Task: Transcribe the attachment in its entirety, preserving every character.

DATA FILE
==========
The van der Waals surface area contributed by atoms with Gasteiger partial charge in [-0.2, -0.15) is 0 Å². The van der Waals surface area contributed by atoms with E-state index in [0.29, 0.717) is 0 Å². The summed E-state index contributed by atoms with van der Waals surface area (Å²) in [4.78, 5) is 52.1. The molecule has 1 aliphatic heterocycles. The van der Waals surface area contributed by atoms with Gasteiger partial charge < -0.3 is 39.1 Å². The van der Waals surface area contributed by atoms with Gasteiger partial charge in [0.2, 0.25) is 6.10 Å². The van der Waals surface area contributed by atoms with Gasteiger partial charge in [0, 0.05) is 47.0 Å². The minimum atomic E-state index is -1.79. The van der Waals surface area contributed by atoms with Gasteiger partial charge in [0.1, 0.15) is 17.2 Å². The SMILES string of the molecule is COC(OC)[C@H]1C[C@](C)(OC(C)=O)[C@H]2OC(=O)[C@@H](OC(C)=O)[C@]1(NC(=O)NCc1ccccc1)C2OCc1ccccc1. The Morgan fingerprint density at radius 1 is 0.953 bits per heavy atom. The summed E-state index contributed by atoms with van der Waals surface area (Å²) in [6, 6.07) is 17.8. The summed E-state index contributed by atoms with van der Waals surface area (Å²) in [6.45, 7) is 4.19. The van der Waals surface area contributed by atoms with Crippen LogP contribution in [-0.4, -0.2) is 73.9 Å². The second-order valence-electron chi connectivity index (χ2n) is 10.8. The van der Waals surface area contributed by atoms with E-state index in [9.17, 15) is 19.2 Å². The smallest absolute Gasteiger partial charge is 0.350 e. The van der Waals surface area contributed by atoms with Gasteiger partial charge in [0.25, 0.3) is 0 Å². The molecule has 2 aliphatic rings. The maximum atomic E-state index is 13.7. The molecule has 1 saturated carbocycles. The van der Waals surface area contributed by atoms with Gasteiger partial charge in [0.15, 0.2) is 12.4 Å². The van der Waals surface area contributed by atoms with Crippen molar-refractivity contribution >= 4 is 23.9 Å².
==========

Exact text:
The van der Waals surface area contributed by atoms with Gasteiger partial charge in [-0.2, -0.15) is 0 Å². The van der Waals surface area contributed by atoms with E-state index in [0.29, 0.717) is 0 Å². The summed E-state index contributed by atoms with van der Waals surface area (Å²) in [4.78, 5) is 52.1. The molecule has 1 aliphatic heterocycles. The van der Waals surface area contributed by atoms with Gasteiger partial charge < -0.3 is 39.1 Å². The van der Waals surface area contributed by atoms with Gasteiger partial charge in [0.2, 0.25) is 6.10 Å². The van der Waals surface area contributed by atoms with Gasteiger partial charge in [0, 0.05) is 47.0 Å². The minimum atomic E-state index is -1.79. The van der Waals surface area contributed by atoms with Gasteiger partial charge in [0.1, 0.15) is 17.2 Å². The SMILES string of the molecule is COC(OC)[C@H]1C[C@](C)(OC(C)=O)[C@H]2OC(=O)[C@@H](OC(C)=O)[C@]1(NC(=O)NCc1ccccc1)C2OCc1ccccc1. The Morgan fingerprint density at radius 1 is 0.953 bits per heavy atom. The summed E-state index contributed by atoms with van der Waals surface area (Å²) in [6, 6.07) is 17.8. The summed E-state index contributed by atoms with van der Waals surface area (Å²) in [6.45, 7) is 4.19. The van der Waals surface area contributed by atoms with Crippen LogP contribution in [-0.4, -0.2) is 73.9 Å². The second-order valence-electron chi connectivity index (χ2n) is 10.8. The van der Waals surface area contributed by atoms with E-state index in [9.17, 15) is 19.2 Å². The smallest absolute Gasteiger partial charge is 0.350 e. The van der Waals surface area contributed by atoms with Gasteiger partial charge in [0.25, 0.3) is 0 Å². The molecule has 2 aliphatic rings. The maximum atomic E-state index is 13.7. The molecule has 1 saturated carbocycles. The van der Waals surface area contributed by atoms with Gasteiger partial charge in [0.15, 0.2) is 12.4 Å². The van der Waals surface area contributed by atoms with Crippen molar-refractivity contribution >= 4 is 23.9 Å².